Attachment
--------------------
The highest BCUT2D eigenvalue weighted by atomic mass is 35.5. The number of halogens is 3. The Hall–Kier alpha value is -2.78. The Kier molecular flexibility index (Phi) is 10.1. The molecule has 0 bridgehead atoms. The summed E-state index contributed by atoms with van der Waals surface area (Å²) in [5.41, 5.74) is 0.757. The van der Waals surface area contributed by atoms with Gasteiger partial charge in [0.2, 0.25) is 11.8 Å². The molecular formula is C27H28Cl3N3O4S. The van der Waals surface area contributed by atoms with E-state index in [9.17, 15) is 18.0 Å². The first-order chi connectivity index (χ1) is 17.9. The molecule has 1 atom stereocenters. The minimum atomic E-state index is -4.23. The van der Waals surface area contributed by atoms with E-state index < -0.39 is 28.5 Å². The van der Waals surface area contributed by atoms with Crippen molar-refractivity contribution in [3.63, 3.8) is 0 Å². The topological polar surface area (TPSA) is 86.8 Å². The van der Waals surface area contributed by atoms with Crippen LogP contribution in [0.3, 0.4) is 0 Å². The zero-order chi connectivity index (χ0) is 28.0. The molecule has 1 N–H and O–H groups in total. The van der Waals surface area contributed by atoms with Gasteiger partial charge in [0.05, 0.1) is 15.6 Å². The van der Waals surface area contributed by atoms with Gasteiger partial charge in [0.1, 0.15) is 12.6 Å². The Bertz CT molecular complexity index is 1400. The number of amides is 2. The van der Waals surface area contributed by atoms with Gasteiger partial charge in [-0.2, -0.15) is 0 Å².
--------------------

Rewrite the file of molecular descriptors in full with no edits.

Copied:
The highest BCUT2D eigenvalue weighted by atomic mass is 35.5. The number of halogens is 3. The Hall–Kier alpha value is -2.78. The Kier molecular flexibility index (Phi) is 10.1. The molecule has 0 bridgehead atoms. The summed E-state index contributed by atoms with van der Waals surface area (Å²) in [5.41, 5.74) is 0.757. The van der Waals surface area contributed by atoms with Gasteiger partial charge in [0.2, 0.25) is 11.8 Å². The molecular formula is C27H28Cl3N3O4S. The van der Waals surface area contributed by atoms with E-state index in [9.17, 15) is 18.0 Å². The first-order chi connectivity index (χ1) is 17.9. The molecule has 1 atom stereocenters. The minimum atomic E-state index is -4.23. The van der Waals surface area contributed by atoms with E-state index < -0.39 is 28.5 Å². The van der Waals surface area contributed by atoms with Crippen molar-refractivity contribution in [3.63, 3.8) is 0 Å². The topological polar surface area (TPSA) is 86.8 Å². The van der Waals surface area contributed by atoms with Crippen LogP contribution in [0.3, 0.4) is 0 Å². The zero-order chi connectivity index (χ0) is 28.0. The molecule has 1 N–H and O–H groups in total. The van der Waals surface area contributed by atoms with Gasteiger partial charge in [0.05, 0.1) is 15.6 Å². The van der Waals surface area contributed by atoms with Gasteiger partial charge in [0.1, 0.15) is 12.6 Å². The Bertz CT molecular complexity index is 1400. The number of amides is 2. The van der Waals surface area contributed by atoms with Gasteiger partial charge in [-0.2, -0.15) is 0 Å².